There's still a small active PLATO community at http://www.cyber1.org
running PLATO software on a Cyber emulator. I use it to play 'Moria', one of those early graphical dungeon crawlers (and written by Kevet Dumcombe, one of the three owners of that shop. Don't get Kevet mad; he'll put you on level 61, the one with no stairs out...). I think about adapting "C64PAD" to Contiki, but other projects have put this on the back burner for now.
After that I wrote a BASIC extension, naturally The Finest Of Them All. It hid under the BASIC ROM and stashed a bitmap screen under the Kernel ROM, so all the extras it provided took nothing away from what was already there. If an extended BASIC program was concatenated to a copy of the extension, the extension would move the BASIC program to its normal position as part its own initialization and then start executing it. This was a feature I did not document but was going to tell anyone who registered a shareware copy.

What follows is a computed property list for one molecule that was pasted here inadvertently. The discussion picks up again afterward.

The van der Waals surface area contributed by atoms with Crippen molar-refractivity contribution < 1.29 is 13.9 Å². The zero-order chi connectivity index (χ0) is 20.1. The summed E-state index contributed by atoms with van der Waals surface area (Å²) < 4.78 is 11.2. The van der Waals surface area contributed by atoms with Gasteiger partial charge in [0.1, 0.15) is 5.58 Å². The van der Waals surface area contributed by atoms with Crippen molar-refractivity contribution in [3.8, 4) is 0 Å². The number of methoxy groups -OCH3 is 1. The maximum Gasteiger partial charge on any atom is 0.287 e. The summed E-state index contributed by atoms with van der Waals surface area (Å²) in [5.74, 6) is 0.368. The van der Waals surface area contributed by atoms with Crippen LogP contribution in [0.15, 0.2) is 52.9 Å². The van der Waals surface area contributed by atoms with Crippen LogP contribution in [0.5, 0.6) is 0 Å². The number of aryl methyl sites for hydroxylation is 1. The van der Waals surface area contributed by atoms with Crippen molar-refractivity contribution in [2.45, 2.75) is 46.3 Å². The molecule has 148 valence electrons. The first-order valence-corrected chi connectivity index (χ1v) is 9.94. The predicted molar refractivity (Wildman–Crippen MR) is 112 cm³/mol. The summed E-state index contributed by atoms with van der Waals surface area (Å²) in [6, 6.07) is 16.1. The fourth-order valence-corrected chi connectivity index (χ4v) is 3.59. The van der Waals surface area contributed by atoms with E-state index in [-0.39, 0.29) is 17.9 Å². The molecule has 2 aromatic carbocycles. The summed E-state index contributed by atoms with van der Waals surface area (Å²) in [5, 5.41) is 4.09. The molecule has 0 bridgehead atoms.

Well, y'all are the first to hear about it.
But the BASIC extension was what I used to prove to Robert Woodhead that I knew what I was doing, so he invited me to lovely Ithaca, New York for a few months to port the "Wizardry" series of fantasy RPGs to the C64. Robert, you see, had access to a PLATO system as a student at Cornell and, along with Andrew Greenberg, figured a single player microcomputer version of one of these graphical dungeon crawlers would sell.
"Wizardry" was written in UCSD Pascal, in large part because its overlay capability allowed a game larger than would fit in memory at once. But Robert and Andrew didn't want to license it any more, and instead wanted a p-code interpreter developed in-house that would let them port the game to any 6502-based machine with no more fees.